I'm reading The Crucible and Reverend Parris had all of his money stolen, but it was only 31 pound. How would certainly that translate right into money today?
Comparing the worth of pounds in 1700 in Colonial America to the value of dollars this particular day, is not an easy exercise.
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Tright here are numerous means to perform it, however all have actually their problems.
The loved one value of points has changed so a lot in between currently and then, that it renders comparichild challenging. Here is an example: From a probate inventory of the possessions of Valentine Bird, in 1680 in North Carolina, (http://www.learnnc.org/lp/editions/nchist-colonial/1635 http://www.learnnc.org/lp/editions/nchist-colonial/1646), we discover that Bird owned three pair of fine Holland bed sheets, worth 50 shillings (2 pounds 10 shillings) a pair. His bedstead, was worth 8 shillings (20 shillings in a pound).
Today, this 4 poster bed from Pottery Barn, http://www.potterybarn.com/products/farmhouse-canopy-bed/?pkey=cbeds-headboards%7Cwood-beds-headboards%7C&&cbeds-headboards|wood-beds-headboards|, which could be comparable to Mr. Bird’s bed, would cost $1600.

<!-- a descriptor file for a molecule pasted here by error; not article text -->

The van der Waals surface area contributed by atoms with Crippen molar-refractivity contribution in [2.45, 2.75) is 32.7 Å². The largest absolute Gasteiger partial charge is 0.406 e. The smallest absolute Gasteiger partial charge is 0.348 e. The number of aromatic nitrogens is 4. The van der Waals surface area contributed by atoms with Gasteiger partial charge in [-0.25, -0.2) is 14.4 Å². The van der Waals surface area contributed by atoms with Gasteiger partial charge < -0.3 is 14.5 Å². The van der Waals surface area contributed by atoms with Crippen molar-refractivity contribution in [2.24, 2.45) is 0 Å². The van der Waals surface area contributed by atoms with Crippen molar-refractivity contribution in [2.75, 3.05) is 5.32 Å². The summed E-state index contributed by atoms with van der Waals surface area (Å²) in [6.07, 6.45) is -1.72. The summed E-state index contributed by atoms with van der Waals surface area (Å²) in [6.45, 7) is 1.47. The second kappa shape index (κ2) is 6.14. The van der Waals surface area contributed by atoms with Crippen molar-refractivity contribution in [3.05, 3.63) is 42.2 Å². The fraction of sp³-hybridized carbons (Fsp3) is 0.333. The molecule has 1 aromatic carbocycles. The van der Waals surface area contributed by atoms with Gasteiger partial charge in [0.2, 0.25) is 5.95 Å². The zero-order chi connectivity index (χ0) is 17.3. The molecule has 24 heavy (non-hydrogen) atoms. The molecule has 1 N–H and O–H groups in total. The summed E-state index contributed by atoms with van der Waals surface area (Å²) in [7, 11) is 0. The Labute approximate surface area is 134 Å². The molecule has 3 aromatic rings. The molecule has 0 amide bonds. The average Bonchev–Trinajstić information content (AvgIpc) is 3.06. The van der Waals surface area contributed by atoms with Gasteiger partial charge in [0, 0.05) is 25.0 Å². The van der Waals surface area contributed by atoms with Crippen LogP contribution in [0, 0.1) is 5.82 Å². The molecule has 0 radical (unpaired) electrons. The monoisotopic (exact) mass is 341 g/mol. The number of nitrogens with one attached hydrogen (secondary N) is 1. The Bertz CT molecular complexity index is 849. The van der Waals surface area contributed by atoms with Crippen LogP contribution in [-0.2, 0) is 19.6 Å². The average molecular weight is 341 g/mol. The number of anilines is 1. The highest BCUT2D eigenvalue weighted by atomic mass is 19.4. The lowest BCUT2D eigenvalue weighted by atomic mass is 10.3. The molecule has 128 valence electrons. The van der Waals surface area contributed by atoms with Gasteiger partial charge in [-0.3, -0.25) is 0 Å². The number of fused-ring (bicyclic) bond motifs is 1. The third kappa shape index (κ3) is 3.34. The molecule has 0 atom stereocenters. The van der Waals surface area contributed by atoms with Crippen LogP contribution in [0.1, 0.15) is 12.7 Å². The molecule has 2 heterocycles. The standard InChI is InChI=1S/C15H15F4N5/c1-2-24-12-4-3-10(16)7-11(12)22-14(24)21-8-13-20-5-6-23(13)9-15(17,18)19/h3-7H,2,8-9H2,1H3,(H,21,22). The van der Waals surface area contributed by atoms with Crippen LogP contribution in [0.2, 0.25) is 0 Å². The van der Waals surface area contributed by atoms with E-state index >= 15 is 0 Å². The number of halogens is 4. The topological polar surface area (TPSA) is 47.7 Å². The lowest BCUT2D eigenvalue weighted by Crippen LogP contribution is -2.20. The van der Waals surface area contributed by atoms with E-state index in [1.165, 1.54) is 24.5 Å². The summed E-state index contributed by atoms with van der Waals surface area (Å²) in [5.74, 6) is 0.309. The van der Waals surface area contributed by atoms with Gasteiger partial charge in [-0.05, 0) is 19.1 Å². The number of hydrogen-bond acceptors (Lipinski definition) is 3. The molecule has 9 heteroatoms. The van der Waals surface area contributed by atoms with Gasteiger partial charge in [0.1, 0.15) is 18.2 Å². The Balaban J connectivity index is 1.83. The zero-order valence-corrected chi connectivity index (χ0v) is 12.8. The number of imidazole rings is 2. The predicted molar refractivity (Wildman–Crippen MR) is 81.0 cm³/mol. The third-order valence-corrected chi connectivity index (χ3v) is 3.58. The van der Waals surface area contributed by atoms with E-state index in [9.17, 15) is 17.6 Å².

A good sheet collection from Pottery Barn (including pillowinstances, which Mr. Bird’s pair of sheets did not) would cost $200. http://www.potterybarn.com/products/pb-organic-400-thread-count-sheet-set/?pkey=csheet-sets&&csheet-sets
So, if we used the bed index to determine the value of pounds approximately 1700 to dollars now, we would certainly calculate that 1 pound then was worth $4,000 this day. That would make Reverend Parris’ 31 pounds worth $124,000.
If we offered the sheet collection index, then 1 pound then would be worth $80 today, and also Reverend Parris’ 31 pounds would certainly be worth $2,480.
There is a big distinction between the two indexes. The loved one worth of bedsteads and sheet sets has actually adjusted massively since 1700. Sheets (like all textiles) were exceptionally expensive prior to the commercial rdevelopment, when they were all spun and wcooktop by hand also, and also, in the swarms, the finer sheets were all imported from Europe. Bedsteads, yet, could be made locally by any kind of knowledgeable carpenter, from readily easily accessible and also cheap lumber.
This website tries to make an indexed conversion from pounds in days of yore to dollars today: http://www.uwyo.edu/numimage/currency.htm
It thinks that a pound in 1700 would certainly be worth about $189 in 2015. That would make Reverend Parris’ 31 pounds worth $5,859.
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But, as you deserve to watch from the examples of the bedstead index and the sheet index, all such conversions of old money into today’s money are problematical estimations.